The outlook for the UK is less positive, with the June snap election an unexpected setback for Theresa May’s Conservative Party, that has forced it into a minority government and added both to uncertainty about domestic policy going forward, and, importantly, to the pending Brexit negotiations. Amid this uncertainty, the economic backdrop has weakened: GDP growth slowed to 0.3% quarter on quarter in the first quarter from 0.7% in the fourth quarter, and 1.8% in 2016 for the year as a whole. This poses some downside risk to previous growth projections of 2.1% year on year for 2017 and 1.5% in 2018. The weaker exchange rate is also adding to pressure on import prices, and the Bank of England is likely to face an increasingly uncomfortable situation: moderating GDP growth as price pressure rises. In Japan, growth has picked up, but inflation remains elusive, despite prime minister Shinzo Abe’s commitment to hold interest rates at zero for as far out as another 10 years.
Consistent with the firming of global activity, international trade volumes have improved. This is key for growth in emerging markets, and in line with the uptick in trade activity, growth prospects in a number of key emerging markets have improved.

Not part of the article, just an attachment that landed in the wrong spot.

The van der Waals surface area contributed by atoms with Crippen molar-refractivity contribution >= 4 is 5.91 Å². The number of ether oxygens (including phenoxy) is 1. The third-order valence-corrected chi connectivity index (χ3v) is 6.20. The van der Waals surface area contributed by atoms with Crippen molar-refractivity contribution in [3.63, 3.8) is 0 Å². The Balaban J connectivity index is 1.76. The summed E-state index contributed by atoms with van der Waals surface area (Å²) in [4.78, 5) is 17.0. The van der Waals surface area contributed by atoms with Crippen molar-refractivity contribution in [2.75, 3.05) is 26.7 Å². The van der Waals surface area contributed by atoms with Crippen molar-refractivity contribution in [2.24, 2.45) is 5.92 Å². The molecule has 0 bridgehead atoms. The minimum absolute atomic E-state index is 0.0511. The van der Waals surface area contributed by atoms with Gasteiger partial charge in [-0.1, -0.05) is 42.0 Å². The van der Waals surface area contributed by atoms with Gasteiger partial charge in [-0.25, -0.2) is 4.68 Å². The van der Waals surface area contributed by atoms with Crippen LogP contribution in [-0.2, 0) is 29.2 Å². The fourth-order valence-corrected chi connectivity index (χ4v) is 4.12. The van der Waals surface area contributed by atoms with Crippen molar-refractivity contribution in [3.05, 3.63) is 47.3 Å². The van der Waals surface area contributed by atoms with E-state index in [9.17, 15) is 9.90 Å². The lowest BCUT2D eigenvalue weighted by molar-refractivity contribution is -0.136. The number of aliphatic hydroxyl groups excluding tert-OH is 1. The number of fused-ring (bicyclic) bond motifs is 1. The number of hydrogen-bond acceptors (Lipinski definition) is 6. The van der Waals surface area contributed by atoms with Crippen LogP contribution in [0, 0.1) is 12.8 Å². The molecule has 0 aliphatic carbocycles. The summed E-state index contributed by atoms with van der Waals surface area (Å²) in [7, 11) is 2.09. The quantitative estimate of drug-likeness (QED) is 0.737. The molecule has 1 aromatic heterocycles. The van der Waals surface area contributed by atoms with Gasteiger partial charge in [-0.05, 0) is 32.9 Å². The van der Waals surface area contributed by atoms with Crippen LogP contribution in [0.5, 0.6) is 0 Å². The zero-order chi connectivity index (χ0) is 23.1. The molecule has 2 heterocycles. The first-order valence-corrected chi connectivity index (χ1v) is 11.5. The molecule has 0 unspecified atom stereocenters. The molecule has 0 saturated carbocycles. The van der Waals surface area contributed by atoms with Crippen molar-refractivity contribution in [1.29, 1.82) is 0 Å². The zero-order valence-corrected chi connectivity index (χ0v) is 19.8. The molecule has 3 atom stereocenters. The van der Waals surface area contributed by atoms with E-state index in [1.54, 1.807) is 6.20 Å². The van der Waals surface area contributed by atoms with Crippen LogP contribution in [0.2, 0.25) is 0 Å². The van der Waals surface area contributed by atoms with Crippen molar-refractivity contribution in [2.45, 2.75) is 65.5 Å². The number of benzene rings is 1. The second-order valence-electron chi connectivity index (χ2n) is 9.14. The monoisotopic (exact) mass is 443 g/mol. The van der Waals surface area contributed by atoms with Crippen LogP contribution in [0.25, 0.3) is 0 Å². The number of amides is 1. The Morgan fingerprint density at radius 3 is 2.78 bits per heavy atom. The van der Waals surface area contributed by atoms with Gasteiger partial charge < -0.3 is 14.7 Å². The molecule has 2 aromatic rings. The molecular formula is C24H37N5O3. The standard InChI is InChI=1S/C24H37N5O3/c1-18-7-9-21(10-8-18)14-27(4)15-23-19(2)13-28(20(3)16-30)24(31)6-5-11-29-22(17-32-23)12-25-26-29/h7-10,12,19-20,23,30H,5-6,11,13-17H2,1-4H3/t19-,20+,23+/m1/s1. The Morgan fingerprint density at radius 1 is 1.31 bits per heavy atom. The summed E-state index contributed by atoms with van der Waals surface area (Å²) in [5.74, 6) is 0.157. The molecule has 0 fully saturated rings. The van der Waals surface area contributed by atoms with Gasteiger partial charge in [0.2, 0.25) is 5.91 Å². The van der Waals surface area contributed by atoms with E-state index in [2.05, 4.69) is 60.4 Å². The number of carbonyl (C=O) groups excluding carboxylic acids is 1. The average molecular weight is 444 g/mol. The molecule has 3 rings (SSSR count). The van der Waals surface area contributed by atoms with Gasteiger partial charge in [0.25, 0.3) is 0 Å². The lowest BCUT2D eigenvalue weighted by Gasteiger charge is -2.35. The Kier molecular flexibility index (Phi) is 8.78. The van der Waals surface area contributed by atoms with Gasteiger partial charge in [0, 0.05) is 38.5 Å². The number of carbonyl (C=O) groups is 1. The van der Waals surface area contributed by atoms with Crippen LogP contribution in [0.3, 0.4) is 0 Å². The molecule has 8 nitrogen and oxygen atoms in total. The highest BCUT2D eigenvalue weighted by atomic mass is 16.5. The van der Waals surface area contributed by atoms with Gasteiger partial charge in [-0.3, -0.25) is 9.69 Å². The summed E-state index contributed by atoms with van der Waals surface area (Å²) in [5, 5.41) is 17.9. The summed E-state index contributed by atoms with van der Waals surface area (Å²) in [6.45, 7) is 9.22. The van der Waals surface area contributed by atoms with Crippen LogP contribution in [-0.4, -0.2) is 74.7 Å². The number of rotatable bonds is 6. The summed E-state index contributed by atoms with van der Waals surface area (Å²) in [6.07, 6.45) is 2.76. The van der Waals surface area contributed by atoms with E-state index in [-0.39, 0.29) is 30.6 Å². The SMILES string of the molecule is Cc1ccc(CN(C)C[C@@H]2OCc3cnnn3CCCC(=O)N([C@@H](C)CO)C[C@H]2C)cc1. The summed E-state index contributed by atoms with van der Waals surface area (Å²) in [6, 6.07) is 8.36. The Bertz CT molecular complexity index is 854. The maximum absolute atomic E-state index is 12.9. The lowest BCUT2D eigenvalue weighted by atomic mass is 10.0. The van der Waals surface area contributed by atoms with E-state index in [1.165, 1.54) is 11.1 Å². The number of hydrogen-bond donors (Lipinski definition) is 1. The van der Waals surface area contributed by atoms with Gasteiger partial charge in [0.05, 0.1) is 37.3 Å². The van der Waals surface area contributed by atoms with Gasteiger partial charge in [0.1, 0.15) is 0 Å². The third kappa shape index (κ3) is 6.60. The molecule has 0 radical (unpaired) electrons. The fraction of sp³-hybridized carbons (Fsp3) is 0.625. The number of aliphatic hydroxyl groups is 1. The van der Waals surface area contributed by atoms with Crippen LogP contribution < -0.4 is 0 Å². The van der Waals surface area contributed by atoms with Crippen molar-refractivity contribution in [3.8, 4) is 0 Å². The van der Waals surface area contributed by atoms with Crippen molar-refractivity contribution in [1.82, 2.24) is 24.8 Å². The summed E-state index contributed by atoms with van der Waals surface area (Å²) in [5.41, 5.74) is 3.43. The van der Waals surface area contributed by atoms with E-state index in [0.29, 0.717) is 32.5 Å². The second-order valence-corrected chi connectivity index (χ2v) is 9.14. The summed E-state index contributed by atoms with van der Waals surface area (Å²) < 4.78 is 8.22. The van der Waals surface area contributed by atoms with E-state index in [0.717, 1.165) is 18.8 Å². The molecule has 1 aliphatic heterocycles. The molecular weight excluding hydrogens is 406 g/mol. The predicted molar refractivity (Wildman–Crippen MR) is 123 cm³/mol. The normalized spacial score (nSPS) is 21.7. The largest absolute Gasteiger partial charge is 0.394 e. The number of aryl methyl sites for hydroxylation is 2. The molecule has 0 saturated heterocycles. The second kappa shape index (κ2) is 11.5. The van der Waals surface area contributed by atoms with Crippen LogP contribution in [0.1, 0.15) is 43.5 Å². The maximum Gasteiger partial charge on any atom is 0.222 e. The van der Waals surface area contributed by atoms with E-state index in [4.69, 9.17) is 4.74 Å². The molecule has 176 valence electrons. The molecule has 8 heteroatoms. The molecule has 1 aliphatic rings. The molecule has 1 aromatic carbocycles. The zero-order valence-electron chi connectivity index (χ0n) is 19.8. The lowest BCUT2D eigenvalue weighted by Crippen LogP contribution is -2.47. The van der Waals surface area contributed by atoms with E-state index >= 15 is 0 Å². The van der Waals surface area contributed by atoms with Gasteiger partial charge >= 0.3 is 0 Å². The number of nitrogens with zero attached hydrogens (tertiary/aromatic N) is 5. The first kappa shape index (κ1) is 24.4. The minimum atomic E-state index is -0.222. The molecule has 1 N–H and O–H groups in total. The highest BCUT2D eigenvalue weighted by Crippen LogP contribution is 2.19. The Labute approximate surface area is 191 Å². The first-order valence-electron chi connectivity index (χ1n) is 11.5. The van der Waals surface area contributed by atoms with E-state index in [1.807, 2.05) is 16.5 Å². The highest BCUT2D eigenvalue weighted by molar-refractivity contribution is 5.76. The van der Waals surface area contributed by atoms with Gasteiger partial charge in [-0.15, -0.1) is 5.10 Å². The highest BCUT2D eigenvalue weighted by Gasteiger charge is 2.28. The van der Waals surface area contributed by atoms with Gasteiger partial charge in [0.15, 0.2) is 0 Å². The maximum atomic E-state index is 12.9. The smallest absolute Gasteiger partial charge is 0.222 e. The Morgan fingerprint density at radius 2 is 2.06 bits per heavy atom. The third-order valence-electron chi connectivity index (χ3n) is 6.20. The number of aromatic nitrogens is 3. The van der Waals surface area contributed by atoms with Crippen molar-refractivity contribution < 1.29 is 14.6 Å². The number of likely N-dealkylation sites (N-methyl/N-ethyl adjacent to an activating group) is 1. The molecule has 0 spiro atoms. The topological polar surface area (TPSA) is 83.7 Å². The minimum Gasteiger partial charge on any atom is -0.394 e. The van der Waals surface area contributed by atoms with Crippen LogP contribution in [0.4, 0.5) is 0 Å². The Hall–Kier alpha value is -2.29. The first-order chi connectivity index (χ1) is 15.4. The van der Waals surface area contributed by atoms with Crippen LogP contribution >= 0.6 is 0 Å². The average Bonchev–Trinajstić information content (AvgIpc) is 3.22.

Despite improved growth outcomes across the world, inflation remains benign. An early-year acceleration in headline inflation in developed economies, mostly related to oil prices and base effects, has faded. A great conundrum for monetary policymakers in the developed world has been the slow response of wage rates to tight labour markets. In some instances – the US, Germany, France, Japan and the UK – unemployment has fallen to rates historically consistent with considerably higher wage inflation. This confirms concerns that demand-driven inflation may emerge. There is not a simple explanation why wage inflation has so far remained weak, but a combination of higher rates of labour market participation (more people looking for work instead of dropping out of the labour force), more people who are underemployed (part-time or overqualified, but working for low wages), mechanisation, product-related compensation (online work, paid for on delivery), fading unionism and wage agreements indexed to lower inflation may be contributing.